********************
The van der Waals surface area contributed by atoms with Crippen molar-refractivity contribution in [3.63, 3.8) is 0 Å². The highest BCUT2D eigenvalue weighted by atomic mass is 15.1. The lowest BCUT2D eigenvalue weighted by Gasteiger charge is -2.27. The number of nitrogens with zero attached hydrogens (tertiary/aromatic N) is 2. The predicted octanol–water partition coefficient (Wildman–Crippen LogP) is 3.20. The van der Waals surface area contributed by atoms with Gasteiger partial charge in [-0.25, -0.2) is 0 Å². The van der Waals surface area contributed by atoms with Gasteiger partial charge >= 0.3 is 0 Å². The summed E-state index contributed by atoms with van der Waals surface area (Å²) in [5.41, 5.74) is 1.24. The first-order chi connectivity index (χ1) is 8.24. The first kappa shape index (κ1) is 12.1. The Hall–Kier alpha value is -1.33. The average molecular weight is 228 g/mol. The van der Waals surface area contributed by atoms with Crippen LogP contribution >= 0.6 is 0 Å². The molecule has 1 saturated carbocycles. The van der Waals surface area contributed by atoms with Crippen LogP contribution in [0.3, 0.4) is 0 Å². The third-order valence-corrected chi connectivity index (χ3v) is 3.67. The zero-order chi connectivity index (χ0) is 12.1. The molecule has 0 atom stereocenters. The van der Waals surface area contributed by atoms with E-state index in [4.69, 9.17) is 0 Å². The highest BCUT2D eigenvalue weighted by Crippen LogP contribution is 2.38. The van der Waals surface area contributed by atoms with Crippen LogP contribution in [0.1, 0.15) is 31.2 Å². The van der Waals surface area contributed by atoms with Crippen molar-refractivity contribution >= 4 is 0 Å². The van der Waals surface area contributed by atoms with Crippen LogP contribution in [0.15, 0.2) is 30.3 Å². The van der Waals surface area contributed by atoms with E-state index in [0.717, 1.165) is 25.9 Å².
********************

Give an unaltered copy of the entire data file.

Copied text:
The van der Waals surface area contributed by atoms with Crippen molar-refractivity contribution in [3.63, 3.8) is 0 Å². The highest BCUT2D eigenvalue weighted by atomic mass is 15.1. The lowest BCUT2D eigenvalue weighted by Gasteiger charge is -2.27. The number of nitrogens with zero attached hydrogens (tertiary/aromatic N) is 2. The predicted octanol–water partition coefficient (Wildman–Crippen LogP) is 3.20. The van der Waals surface area contributed by atoms with Gasteiger partial charge in [-0.25, -0.2) is 0 Å². The van der Waals surface area contributed by atoms with Gasteiger partial charge >= 0.3 is 0 Å². The summed E-state index contributed by atoms with van der Waals surface area (Å²) in [5.41, 5.74) is 1.24. The first-order chi connectivity index (χ1) is 8.24. The first kappa shape index (κ1) is 12.1. The Hall–Kier alpha value is -1.33. The average molecular weight is 228 g/mol. The van der Waals surface area contributed by atoms with Crippen LogP contribution >= 0.6 is 0 Å². The molecule has 1 saturated carbocycles. The van der Waals surface area contributed by atoms with Crippen LogP contribution in [0.3, 0.4) is 0 Å². The third-order valence-corrected chi connectivity index (χ3v) is 3.67. The zero-order chi connectivity index (χ0) is 12.1. The molecule has 0 atom stereocenters. The van der Waals surface area contributed by atoms with E-state index in [4.69, 9.17) is 0 Å². The highest BCUT2D eigenvalue weighted by Crippen LogP contribution is 2.38. The van der Waals surface area contributed by atoms with Crippen LogP contribution in [0.1, 0.15) is 31.2 Å². The van der Waals surface area contributed by atoms with Crippen molar-refractivity contribution >= 4 is 0 Å². The van der Waals surface area contributed by atoms with Crippen LogP contribution in [0.15, 0.2) is 30.3 Å². The van der Waals surface area contributed by atoms with E-state index in [0.717, 1.165) is 25.9 Å².